Screen Narrative

This week’s reading by Stadler & McWilliam, titled Screen Narratives: Traditions and Trends, dissects the patterns and structures of film, television and game narratives. Stadler & McWilliam take the reader on a journey through the history of screen narrative, from the traditional three-act narrative to the fragmented and multi-strand narratives that have become increasingly popular since Tarantino’s Pulp Fiction (1994). Stadler & McWilliam differentiate between the terms plot and story, which are often confused as meaning the same thing, and they also introduce the structuralism technique for analysing narratives, using the movie Natural Born Killers (1994) as an example. The authors then compare film narrative with television narrative and finish off by exploring the narrative found in video games.

 Stadler & McWilliam (2009, p. 156) suggest that movies such as Crash (2004), Babel (2006) and Pulp Fiction (1994) indicate that screen narratives are ‘becoming more complex, adventurous and experimental’, compared to the classical narration style which typically follow a three-act structure (beginning, middle and end), fragmented narratives are often ‘broken up into jumbled segments featuring an array of characters in different places or non-sequential timelines’ (Stadler & McWilliam, 2009, p. 157). I’ll draw from the film Eternal Sunshine of the Spotless Mind (2004) to illustrate this style of narrative structure. The movie begins with Jim Carrey’s character Joel Barish waking up in his bed, he then skips work and catches the train to Montauk. Upon arriving he sits on the beach and opens his diary only to notice pages missing that he doesn’t remember ripping out, ‘it appears this is my first entry in two years’ he thinks to himself. Later he meets a girl with blue hair called Clementine and they appear to hit it off.

 The audience would assume at this stage that the movie is running in a sequential order that is characteristic of the classical narration style, but this idea is shot down fairly suddenly. Joel is seen parked outside his girlfriend’s house when a man walks up to his car and asks him what he’s doing there, the scene then jumps to Joel driving in the night, crying over what we expect to be the eventual breakup of his new relationship. We eventually discover that he was crying because his girlfriend had her memory of their relationship completely erased, out of sadness and rage he goes to the clinic that erased her memory and asks them to do the same for him. Joel is asleep for the rest of the movie while scientists on computers attempt to erase his past relationship, the narrative then shifts from memory to memory of the good and bad times that they had together. Eventually he wakes up and has completely forgotten about Clementine, and the audience soon discovers that the sequence of events that then follow lead to the events of the beginning of the movie.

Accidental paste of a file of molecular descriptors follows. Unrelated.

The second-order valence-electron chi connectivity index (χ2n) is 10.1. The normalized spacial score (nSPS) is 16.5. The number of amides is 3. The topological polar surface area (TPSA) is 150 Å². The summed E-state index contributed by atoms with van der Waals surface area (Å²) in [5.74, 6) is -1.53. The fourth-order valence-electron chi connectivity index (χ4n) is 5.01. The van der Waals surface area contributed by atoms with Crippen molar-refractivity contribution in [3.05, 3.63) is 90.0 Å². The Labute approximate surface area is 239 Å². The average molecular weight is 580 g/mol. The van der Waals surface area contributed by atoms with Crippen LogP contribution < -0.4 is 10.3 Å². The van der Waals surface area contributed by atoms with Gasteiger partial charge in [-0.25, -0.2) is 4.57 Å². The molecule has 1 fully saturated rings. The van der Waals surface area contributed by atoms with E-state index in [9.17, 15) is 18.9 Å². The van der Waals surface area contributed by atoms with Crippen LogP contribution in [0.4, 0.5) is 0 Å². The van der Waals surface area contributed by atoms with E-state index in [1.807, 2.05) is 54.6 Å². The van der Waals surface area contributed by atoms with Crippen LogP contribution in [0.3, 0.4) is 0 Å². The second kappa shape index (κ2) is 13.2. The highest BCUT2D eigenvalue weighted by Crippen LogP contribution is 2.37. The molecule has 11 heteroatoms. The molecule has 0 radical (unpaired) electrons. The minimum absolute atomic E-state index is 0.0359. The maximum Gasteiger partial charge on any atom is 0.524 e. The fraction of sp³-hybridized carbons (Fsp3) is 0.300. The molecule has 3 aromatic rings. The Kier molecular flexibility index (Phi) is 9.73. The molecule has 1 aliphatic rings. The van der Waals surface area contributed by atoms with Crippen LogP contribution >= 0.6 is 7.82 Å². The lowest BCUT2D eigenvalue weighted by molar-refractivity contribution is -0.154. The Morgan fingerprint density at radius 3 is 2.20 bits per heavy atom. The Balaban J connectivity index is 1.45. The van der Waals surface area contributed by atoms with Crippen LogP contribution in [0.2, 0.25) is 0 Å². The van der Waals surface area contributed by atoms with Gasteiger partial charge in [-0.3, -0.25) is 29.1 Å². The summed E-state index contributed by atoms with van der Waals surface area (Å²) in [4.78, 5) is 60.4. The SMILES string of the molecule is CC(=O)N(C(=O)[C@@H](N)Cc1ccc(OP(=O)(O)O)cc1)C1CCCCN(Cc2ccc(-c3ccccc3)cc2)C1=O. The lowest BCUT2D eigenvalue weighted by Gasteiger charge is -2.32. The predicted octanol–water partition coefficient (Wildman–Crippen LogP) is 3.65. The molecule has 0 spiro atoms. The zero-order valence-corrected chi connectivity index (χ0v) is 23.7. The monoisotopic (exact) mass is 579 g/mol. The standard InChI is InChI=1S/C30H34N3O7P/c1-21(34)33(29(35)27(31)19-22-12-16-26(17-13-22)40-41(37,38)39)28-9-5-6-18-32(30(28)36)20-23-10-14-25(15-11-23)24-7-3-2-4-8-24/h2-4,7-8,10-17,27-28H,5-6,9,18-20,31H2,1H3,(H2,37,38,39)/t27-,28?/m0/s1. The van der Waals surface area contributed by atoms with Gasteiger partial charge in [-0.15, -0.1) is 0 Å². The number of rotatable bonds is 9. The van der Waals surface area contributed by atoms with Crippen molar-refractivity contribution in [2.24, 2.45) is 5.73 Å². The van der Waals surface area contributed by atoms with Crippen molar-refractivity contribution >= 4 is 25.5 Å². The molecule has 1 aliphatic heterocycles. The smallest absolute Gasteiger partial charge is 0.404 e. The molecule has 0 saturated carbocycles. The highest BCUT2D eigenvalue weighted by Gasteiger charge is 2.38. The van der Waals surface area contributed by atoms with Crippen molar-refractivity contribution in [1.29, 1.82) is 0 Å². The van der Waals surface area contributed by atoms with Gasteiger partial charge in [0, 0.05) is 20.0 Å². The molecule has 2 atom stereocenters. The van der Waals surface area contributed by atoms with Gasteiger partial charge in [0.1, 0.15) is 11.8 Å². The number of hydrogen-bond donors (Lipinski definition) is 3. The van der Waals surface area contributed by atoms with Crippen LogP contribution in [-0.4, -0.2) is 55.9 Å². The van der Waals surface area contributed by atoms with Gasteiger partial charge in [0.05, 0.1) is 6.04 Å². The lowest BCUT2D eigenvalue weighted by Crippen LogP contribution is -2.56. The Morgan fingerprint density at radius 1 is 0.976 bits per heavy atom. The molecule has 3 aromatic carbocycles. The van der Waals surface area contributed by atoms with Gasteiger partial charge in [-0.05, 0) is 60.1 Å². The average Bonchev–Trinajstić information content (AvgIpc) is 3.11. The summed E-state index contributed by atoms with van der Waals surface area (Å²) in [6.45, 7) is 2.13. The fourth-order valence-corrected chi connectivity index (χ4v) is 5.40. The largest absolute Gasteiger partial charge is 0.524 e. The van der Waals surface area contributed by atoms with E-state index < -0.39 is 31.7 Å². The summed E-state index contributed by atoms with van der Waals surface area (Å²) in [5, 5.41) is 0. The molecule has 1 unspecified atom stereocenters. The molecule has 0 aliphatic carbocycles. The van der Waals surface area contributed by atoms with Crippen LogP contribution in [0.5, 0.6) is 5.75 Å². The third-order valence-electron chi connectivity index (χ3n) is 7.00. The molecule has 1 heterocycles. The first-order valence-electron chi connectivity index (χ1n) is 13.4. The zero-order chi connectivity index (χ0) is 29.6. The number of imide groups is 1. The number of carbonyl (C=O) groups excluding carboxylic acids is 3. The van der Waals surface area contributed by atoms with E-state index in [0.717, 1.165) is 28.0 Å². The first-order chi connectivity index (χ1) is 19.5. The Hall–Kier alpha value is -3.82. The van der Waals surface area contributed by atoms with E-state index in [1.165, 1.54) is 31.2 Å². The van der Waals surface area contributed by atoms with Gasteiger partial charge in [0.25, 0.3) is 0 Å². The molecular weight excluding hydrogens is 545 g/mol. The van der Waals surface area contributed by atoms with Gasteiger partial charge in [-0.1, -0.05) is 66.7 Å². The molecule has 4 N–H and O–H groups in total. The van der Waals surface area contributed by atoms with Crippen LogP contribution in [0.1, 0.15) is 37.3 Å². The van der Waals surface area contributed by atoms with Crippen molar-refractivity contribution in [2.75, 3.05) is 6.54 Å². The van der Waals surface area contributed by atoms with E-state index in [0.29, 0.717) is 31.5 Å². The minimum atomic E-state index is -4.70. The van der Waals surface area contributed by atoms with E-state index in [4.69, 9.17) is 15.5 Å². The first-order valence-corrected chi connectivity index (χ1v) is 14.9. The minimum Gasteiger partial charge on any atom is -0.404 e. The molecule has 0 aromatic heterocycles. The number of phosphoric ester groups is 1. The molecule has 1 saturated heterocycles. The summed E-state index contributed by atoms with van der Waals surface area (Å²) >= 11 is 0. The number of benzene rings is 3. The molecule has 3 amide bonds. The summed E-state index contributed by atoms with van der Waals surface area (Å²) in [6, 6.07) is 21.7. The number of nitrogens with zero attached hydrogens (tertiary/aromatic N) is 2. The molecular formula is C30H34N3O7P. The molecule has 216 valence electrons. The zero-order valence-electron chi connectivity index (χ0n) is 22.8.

Rather than showing the story in a chronological order the fragmented style of narrative instead chooses to scatter the scenes onto the floor, forcing the audience to put the pieces together themselves. The film showcases a circular structure, which suggests that ‘the problems of the narrative are not solvable, but are part of an inevitable, ongoing cycle’ (Stradler & McWilliam, 2009, p. 161.) The movie begins with Joel meeting a girl for assumedly the first time, but by the end we realise that they had already met before, however the question of how many times they’ve met prior is never clear. It is apparent that they will continue to meet, fall in love, erase each other from their memories and then repeat the cycle over and over again.  Stadler & McWilliam (2009, p. 160) also differentiate between the meaning of plot and story; story is ‘a chronological sequence of cause and effect that the audience actively infers from the raw material of the plot’, while the plot is the way the story unfolds on the screen. In the case of Eternal Sunshine of the Spotless Mind (2004) the story is basically boy meets girl, they fall in love, they fall out of love and have their memories of each other erased, boy meets girl again and the cycle continues. But the plot of the movie is not shown in that order, rather it is revealed to us through the clever use of flashbacks (analepsis) and scene fragmentation (anachrony).